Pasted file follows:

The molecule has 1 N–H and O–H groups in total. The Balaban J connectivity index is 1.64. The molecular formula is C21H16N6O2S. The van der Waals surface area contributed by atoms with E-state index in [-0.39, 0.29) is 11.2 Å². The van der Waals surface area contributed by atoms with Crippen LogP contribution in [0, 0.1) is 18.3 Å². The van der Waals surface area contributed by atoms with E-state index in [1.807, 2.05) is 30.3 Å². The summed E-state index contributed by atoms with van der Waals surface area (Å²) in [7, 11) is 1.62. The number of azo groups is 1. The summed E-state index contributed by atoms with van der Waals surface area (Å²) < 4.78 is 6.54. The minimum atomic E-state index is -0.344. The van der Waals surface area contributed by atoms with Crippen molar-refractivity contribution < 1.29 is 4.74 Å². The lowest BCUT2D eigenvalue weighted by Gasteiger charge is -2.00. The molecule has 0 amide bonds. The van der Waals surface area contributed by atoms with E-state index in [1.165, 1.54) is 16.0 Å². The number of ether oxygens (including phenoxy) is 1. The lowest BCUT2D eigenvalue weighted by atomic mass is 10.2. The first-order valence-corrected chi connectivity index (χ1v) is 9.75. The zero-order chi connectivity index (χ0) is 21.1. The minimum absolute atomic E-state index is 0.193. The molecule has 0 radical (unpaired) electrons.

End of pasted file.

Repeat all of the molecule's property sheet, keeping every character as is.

The molecule has 1 N–H and O–H groups in total. The Balaban J connectivity index is 1.64. The molecular formula is C21H16N6O2S. The van der Waals surface area contributed by atoms with E-state index in [-0.39, 0.29) is 11.2 Å². The van der Waals surface area contributed by atoms with Crippen LogP contribution in [0, 0.1) is 18.3 Å². The van der Waals surface area contributed by atoms with E-state index in [1.807, 2.05) is 30.3 Å². The summed E-state index contributed by atoms with van der Waals surface area (Å²) in [7, 11) is 1.62. The number of azo groups is 1. The summed E-state index contributed by atoms with van der Waals surface area (Å²) < 4.78 is 6.54. The minimum atomic E-state index is -0.344. The van der Waals surface area contributed by atoms with Crippen molar-refractivity contribution < 1.29 is 4.74 Å². The lowest BCUT2D eigenvalue weighted by Gasteiger charge is -2.00. The molecule has 0 amide bonds. The van der Waals surface area contributed by atoms with E-state index in [1.165, 1.54) is 16.0 Å². The number of ether oxygens (including phenoxy) is 1. The lowest BCUT2D eigenvalue weighted by atomic mass is 10.2. The first-order valence-corrected chi connectivity index (χ1v) is 9.75. The zero-order chi connectivity index (χ0) is 21.1. The minimum absolute atomic E-state index is 0.193. The molecule has 0 radical (unpaired) electrons.